Mr. Pitt's ascendency in the House was now so complete, that Mr. Fox had no notive to continue his attendance in Parliament. He therefore withdrew from pubiic business for some years, devoting himself to literary pursuits and the society of his friends. At no time does his character appear in so amiable a point of view. He had gradually worn out his vices. His marriage with Mrs. Armstead, which was announced at a later period, exerted the happiest influence on his character. This was truly, as a friend remarked, the golden season of his life. He devoted much of his time to the study of the classics, and especially of the Greek tragedians. At this time, also, he commenced his work on the Revolution of 1688, which was published after his death.
From this retirement he was temporarily called forth by an occurrence which led to one of the noblest efforts of his eloquence. In December, 1799, Bonaparte was elected First Consul of France for ten years; and the day after his induction into office, he addressed a letter to the King of England in his own hand, making proposals of peace. Mr. Pitt, however, refused even to treat with him on the subject. Upon the third of February, 1800, the question came before the House on a motion for approving the course taken by the ministry, and Mr. Fox again appeared in his place. Mr. Pitt, who felt the difficulty of his situation, had prepared himself before hand with the utmost care. In a speech of five hours long, he went back to the origin of the war, brought up minutely all the atrocities of the Revolution, dwelt on the instability of the successive governments which had marked its progress, como inented with terrible severity on the character and crimes of Bonaparte during the preceding four years, and justified on these grounds his backwardness to recognize the new government or to rely on its offers of peace. When he concluded, at four o'clock in the morning, Mr. Fox, who was always most powerful in reply, instantly rose and answered him in a speech of nearly the same length, meeting him on all the main topics with a force of argument, a dexterity in wresting Mr. Pitt's weapons out of his hands and turning them against him.self, a keenness of retort, a graphic power of description, and an impetuous flow of eloquence, to which we find no par: allel in any of his published speeches. Both these great efforts will be found in this collection, with all the documents which are necessary to a full understanding of the argument. Respecting one topic dwelt upon in these speeches, namely, the justice of the war with France, it may be proper to add a few words explanatory of Mr. Fox's views, to be followed by similar statements, on a future page, as to the ground taken by Mr. Pitt.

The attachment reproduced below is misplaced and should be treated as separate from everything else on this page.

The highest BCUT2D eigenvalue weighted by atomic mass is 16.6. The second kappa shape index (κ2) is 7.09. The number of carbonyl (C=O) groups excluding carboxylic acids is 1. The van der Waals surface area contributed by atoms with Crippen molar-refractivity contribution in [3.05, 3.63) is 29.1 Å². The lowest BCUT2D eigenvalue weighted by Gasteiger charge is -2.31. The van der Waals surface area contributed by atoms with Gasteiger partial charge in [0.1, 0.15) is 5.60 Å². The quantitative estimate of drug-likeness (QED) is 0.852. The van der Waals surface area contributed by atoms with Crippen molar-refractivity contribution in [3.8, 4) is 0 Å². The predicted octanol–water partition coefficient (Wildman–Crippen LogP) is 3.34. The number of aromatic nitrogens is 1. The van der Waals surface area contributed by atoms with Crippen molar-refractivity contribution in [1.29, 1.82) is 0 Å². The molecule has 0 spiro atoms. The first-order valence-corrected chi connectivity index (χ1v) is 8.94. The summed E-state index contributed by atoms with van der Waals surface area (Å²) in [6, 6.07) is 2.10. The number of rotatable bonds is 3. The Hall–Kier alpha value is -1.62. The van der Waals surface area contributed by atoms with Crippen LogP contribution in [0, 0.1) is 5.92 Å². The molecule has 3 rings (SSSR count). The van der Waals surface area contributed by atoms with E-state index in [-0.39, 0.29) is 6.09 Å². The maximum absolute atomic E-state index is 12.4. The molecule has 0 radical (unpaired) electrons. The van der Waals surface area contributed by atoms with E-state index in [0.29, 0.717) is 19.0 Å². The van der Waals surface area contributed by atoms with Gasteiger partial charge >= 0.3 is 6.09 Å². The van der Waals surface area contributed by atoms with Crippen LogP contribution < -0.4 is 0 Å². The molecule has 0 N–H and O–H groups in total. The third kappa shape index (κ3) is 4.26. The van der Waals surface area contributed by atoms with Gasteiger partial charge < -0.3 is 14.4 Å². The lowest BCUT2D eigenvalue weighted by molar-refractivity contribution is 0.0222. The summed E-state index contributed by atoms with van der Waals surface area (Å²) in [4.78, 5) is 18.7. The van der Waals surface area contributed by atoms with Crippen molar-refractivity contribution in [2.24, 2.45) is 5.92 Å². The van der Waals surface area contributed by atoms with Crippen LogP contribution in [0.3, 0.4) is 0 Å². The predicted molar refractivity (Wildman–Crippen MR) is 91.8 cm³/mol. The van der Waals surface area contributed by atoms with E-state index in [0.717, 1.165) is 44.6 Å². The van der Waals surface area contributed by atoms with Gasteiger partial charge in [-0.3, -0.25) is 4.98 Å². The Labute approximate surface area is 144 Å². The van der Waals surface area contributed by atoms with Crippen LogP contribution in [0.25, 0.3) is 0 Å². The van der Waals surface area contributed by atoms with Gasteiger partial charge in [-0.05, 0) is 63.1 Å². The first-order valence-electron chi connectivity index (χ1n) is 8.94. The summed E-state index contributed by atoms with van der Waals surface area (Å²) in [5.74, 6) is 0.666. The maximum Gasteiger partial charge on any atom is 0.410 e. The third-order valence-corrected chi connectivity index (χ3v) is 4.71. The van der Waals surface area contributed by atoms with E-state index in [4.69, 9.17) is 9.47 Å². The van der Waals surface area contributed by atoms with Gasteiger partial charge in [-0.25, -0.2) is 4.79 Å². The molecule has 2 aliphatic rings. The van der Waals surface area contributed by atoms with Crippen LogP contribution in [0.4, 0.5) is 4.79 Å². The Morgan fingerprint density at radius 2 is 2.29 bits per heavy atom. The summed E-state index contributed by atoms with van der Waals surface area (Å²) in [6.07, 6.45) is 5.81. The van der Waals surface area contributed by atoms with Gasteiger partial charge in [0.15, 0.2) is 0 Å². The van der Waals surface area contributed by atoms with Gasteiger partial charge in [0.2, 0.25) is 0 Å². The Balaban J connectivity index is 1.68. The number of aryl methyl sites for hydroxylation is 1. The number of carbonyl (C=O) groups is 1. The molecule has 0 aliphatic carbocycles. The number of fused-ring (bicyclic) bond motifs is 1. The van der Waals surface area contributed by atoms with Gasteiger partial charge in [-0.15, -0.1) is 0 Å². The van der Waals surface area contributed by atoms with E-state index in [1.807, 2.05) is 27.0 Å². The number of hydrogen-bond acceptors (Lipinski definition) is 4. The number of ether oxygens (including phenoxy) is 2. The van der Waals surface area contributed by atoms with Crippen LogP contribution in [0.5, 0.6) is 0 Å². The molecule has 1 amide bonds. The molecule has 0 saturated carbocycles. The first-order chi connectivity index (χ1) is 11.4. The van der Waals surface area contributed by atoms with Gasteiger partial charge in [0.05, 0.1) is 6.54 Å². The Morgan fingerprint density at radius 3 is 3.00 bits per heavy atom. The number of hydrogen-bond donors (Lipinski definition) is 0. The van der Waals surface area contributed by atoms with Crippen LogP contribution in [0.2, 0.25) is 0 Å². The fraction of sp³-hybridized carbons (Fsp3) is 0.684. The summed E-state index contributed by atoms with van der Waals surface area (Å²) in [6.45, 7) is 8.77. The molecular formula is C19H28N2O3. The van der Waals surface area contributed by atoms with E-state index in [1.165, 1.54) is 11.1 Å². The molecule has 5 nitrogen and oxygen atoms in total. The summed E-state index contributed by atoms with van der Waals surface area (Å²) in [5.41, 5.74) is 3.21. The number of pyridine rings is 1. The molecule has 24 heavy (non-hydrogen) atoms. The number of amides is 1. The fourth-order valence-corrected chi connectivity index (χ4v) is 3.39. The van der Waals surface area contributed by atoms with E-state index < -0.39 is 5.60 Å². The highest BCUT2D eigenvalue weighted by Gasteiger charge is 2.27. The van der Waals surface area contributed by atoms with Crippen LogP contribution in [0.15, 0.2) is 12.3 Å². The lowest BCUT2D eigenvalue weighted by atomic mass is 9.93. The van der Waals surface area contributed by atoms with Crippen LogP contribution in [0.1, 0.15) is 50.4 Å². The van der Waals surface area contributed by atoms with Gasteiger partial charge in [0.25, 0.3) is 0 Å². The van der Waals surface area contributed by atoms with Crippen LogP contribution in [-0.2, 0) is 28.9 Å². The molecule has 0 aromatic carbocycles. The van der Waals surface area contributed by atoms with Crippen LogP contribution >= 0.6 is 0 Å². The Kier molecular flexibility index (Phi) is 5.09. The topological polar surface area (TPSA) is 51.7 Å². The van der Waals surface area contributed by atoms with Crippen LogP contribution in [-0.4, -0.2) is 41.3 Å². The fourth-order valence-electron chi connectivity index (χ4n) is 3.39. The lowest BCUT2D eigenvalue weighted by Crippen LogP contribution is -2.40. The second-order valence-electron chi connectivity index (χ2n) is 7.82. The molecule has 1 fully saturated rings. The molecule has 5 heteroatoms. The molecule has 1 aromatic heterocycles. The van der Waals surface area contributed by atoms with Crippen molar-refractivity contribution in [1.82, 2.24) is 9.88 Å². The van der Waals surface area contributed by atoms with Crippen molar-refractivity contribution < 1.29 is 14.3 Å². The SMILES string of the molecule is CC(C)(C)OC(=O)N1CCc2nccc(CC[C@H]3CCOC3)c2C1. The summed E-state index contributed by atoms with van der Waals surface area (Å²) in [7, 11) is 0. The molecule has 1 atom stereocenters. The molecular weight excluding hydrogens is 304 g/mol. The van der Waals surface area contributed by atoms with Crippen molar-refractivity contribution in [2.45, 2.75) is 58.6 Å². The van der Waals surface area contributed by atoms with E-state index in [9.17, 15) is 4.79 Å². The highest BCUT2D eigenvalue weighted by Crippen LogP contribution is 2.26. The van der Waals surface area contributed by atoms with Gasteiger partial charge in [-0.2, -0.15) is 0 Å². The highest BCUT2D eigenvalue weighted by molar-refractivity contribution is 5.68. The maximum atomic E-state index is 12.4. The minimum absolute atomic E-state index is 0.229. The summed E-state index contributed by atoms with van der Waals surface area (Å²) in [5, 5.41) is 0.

Mr. Fox held that the grievances complained of by the English, viz., the opening of the River Scheldt, the French Decree of Fraternity, and the countenance shown to disaffected Englishmen (points to be explained hereafter in notes to these speeches) ought to have been made the subject of full and candid negotiation, England was bound not only to state her wrongs, but to say explicitly what would satisfy her But Mr. Pitt recalled the English embassador from Paris on the tenth of August 1792 (when Louis XVI. became virtually a prisoner), before the occurrence of any of these events. He suspended the functions of M. Chauvelin, the French embassa
for at London, from the same date. He began to arm immediately after the alleged grievances took place; and when called upon by the French for an explanation of this armament, he declined to acknowledge their agents as having any diplomatic character, so that the points in dispute could not be regularly discusseil ; and after the execution of Louis XVI., he not only refused to accredit any minister from France. but sent M. Chauvelin out of the kingdom. Mr. Fox maintained that England, under these circumstances, was the aggressor, though the formal declaration of war came from France. He who shuts np the channel of negotiation while disputes are pending, is the author of the war which follows. No nation is bound to degrade herself by submitting to any clandestine modes of communication ; she is entitled to that open, avowed, and honorable negotiation commonly employed by nations for the pacific adjustment of their disputes. Mr. Fox did not ask the ministry to treat with the new French government as having any existence de jure—he expressly waived this—but simply de facto; and as the English government had refused this, he held them responsible for the war. Such was his argument, and it was certainly one of great force. It may be true, as alleged by the friends of Mr. Pitt, that the French government were insincere in their offers and explanations; it is highly probable that the enthusiasm awakened by their triumph over their Austrian and Prussian invaders, had filled the nation with a love of conquest which would ultimately have led to a war with England. For this very reason, however, the course marked out by Mr. Fox ought to have been studiously followed. But Mr. Pitt shared in the common delusion of the day. He felt certain that France, split up as she was into a thousand factions, could not long endure the contest. “It will be a very short war," said he to a friend, " and certainly ended in one or two campaigns." Mr. Wil. berforce, who at this time enjoyed his confidence, while he would not admit that the English were strictly the assailants, says in his Journal, “I had but too much reason to know that the ministry had not taken due pains to prevent its breaking out.” As might be expected, Mr. Wilberforce united with Mr. Fox in condemning the refusal of Mr. Pitt to negotiate with Bonaparte.